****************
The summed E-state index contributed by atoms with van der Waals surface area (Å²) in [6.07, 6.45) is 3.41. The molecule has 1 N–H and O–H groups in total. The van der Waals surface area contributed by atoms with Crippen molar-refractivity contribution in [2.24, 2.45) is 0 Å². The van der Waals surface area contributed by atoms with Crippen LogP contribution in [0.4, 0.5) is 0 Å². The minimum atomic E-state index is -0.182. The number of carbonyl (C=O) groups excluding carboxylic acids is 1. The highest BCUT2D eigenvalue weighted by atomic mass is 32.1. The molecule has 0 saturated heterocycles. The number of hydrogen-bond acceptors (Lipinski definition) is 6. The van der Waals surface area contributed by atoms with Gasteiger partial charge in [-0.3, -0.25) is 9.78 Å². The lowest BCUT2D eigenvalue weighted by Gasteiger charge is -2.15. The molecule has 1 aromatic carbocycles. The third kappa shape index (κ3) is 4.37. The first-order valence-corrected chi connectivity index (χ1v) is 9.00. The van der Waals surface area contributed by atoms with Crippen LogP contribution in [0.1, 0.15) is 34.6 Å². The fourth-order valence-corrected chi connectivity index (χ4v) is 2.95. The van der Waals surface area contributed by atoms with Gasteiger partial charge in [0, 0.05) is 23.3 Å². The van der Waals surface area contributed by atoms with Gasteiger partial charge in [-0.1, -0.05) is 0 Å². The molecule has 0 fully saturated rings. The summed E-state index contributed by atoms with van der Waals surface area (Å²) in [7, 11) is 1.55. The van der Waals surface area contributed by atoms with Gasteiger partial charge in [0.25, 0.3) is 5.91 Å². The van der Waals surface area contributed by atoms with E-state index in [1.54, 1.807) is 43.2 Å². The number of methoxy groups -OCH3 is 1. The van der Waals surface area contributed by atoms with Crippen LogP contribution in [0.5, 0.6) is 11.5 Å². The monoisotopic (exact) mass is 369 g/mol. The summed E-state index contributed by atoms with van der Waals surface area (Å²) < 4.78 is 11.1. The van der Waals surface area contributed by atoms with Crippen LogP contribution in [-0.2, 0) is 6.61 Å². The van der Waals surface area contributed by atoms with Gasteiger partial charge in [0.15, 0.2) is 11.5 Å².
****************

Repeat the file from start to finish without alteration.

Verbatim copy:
The summed E-state index contributed by atoms with van der Waals surface area (Å²) in [6.07, 6.45) is 3.41. The molecule has 1 N–H and O–H groups in total. The van der Waals surface area contributed by atoms with Crippen molar-refractivity contribution in [2.24, 2.45) is 0 Å². The van der Waals surface area contributed by atoms with Crippen LogP contribution in [0.4, 0.5) is 0 Å². The minimum atomic E-state index is -0.182. The number of carbonyl (C=O) groups excluding carboxylic acids is 1. The highest BCUT2D eigenvalue weighted by atomic mass is 32.1. The molecule has 0 saturated heterocycles. The number of hydrogen-bond acceptors (Lipinski definition) is 6. The van der Waals surface area contributed by atoms with Gasteiger partial charge in [-0.3, -0.25) is 9.78 Å². The lowest BCUT2D eigenvalue weighted by Gasteiger charge is -2.15. The molecule has 1 aromatic carbocycles. The third kappa shape index (κ3) is 4.37. The first-order valence-corrected chi connectivity index (χ1v) is 9.00. The van der Waals surface area contributed by atoms with Crippen LogP contribution in [0.1, 0.15) is 34.6 Å². The fourth-order valence-corrected chi connectivity index (χ4v) is 2.95. The van der Waals surface area contributed by atoms with Gasteiger partial charge in [0, 0.05) is 23.3 Å². The van der Waals surface area contributed by atoms with Gasteiger partial charge in [-0.1, -0.05) is 0 Å². The molecule has 0 fully saturated rings. The summed E-state index contributed by atoms with van der Waals surface area (Å²) in [7, 11) is 1.55. The van der Waals surface area contributed by atoms with Gasteiger partial charge in [0.25, 0.3) is 5.91 Å². The van der Waals surface area contributed by atoms with E-state index in [1.54, 1.807) is 43.2 Å². The number of methoxy groups -OCH3 is 1. The van der Waals surface area contributed by atoms with Crippen LogP contribution in [0.5, 0.6) is 11.5 Å². The monoisotopic (exact) mass is 369 g/mol. The summed E-state index contributed by atoms with van der Waals surface area (Å²) < 4.78 is 11.1. The van der Waals surface area contributed by atoms with Crippen LogP contribution in [-0.2, 0) is 6.61 Å². The van der Waals surface area contributed by atoms with Gasteiger partial charge in [0.15, 0.2) is 11.5 Å².